- India has inefficiencies in its power sector that undermines its efforts to end poverty and increase shared prosperity.
- A new World Bank report, In the Dark, examines India’s entire supply chain from upstream fuel supply to electricity generation and distribution, and consumers
- To boost and sustain its energy supply, India needs urgent investments and reforms to target inefficiencies in the entire electricity supply chain.
India has made great strides in expanding access to electricity in recent years, as more than 130 million people joined the power grid since 2013.
However, 178 million people in India still lacked access to grid electricity in 2017, and power cuts harm economic production and consumer wellbeing. The 2018 Global Competitiveness Report ranked India 80th among 137 economies in the reliability of electricity supply.
With electricity demand predicted to triple by 2040, India’s reliance on coal poses a major pollution problem. According to the Health Effects Institute, exposure to fine particulate matter from coal-powered plants contributed to 82,900 deaths in 2015.
A new World Bank report titled, “In the Dark: How Much Do Power Sector Distortions Cost South Asia,” says India’s power sector has an “efficiency” gap that costs the Indian economy about four percent of GDP a year, equivalent to $86 billion in fiscal year 2016.
The report goes beyond earlier studies by analyzing the overall societal costs — instead of just the fiscal costs — of subsidies, blackouts and other distortions in the power sector.
It also uses a broader definition of the power sector than past studies, examining the entire supply chain from upstream fuel supply to electricity generation and distribution to downstream access and reliability.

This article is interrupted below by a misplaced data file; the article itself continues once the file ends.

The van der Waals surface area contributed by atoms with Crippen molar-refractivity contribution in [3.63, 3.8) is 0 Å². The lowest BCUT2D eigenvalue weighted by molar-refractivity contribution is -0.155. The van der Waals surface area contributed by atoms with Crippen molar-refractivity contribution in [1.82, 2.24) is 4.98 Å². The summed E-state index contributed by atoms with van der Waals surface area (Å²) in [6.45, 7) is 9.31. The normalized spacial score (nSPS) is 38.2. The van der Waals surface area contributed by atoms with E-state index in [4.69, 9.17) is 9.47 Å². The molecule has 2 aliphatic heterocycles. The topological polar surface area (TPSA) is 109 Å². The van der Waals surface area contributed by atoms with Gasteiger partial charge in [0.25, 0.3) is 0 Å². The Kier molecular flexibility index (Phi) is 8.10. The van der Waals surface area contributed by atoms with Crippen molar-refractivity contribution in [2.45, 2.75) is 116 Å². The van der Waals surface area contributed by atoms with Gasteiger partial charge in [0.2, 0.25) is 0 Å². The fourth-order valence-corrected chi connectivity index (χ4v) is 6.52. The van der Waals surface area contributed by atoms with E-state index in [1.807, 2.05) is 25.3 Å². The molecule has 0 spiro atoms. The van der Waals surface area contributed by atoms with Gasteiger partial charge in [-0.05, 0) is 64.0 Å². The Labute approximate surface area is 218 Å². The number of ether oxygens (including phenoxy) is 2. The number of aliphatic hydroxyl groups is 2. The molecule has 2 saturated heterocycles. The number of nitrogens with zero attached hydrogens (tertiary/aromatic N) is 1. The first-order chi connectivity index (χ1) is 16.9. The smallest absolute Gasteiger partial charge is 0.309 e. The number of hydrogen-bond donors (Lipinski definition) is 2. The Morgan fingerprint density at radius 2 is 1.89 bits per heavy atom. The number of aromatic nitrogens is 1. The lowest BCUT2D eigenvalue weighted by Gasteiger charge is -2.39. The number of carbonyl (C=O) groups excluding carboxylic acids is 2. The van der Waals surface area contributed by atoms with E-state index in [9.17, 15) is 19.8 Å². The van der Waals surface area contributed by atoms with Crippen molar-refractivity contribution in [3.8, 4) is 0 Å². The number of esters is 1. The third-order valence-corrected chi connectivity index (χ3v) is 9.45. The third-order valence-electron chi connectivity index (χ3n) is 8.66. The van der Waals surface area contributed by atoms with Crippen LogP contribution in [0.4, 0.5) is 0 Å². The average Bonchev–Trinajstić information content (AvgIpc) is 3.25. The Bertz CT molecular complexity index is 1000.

Connecting all of India’s population to the grid and expanding the power supply to 24 hours a day would increase the income of rural households by $9.4 billion a year, while eliminating power shortages would prevent an estimated $22.7 billion a year in business losses, the report finds.
According to the report, problems begin upstream in the electricity supply chain. Despite having the world’s fourth-largest coal reserves, India fell 14 percent short of meeting coal demand in fiscal year 2016.
Only one of 10 underground coal mines in India is mechanized, and the average output per labor shift at Coal India’s underground mines was less than one ton in fiscal year 2016 — compared to 25 tons in the United States.
Electricity subsidies and inefficient power generation, transmission, and distribution also are factors in power shortages, the report shows. More than 20 percent of electricity was lost in transmission and distribution in fiscal year 2016 — a much higher loss rate than elsewhere in the world.
State government-owned power plants used 16 percent more coal per unit of electricity produced than independent power producers during fiscal year 2000–2012, while power sector cross-subsidies from industry to households and farmers make industrial electricity tariffs less affordable and undermine export competitiveness.
Cheap electricity for agriculture made India the world’s largest user of groundwater — a non-renewable resource — with consumption increasing 700 percent from 1950 to 2014.
It recommends reforms to restore market pricing and improve efficiency in the power sector. This will complement traditional investments to increase power supply and expand access to reliable electricity.
Reliable access to electricity also leads to lower use of kerosene lamps and captive power generation, which would improve health and environmental outcomes and contribute to greater gender equality by increasing women’s employment and girls’ study time.
The report emphasizes avoiding a narrow focus on liberalizing the price of energy, because in the absence of other reforms, inefficiencies in the system would lead to an excessively high cost of electricity, causing distress for the poor and vulnerable.
Reforms should focus on prioritizing efficient coal allocation and delivery, promoting competition in coal and electricity supply, rationalizing energy prices to reflect cost of supply, using incentives to promote more efficient power generation and delivery, and targeting social assistance to help people cope with higher energy prices.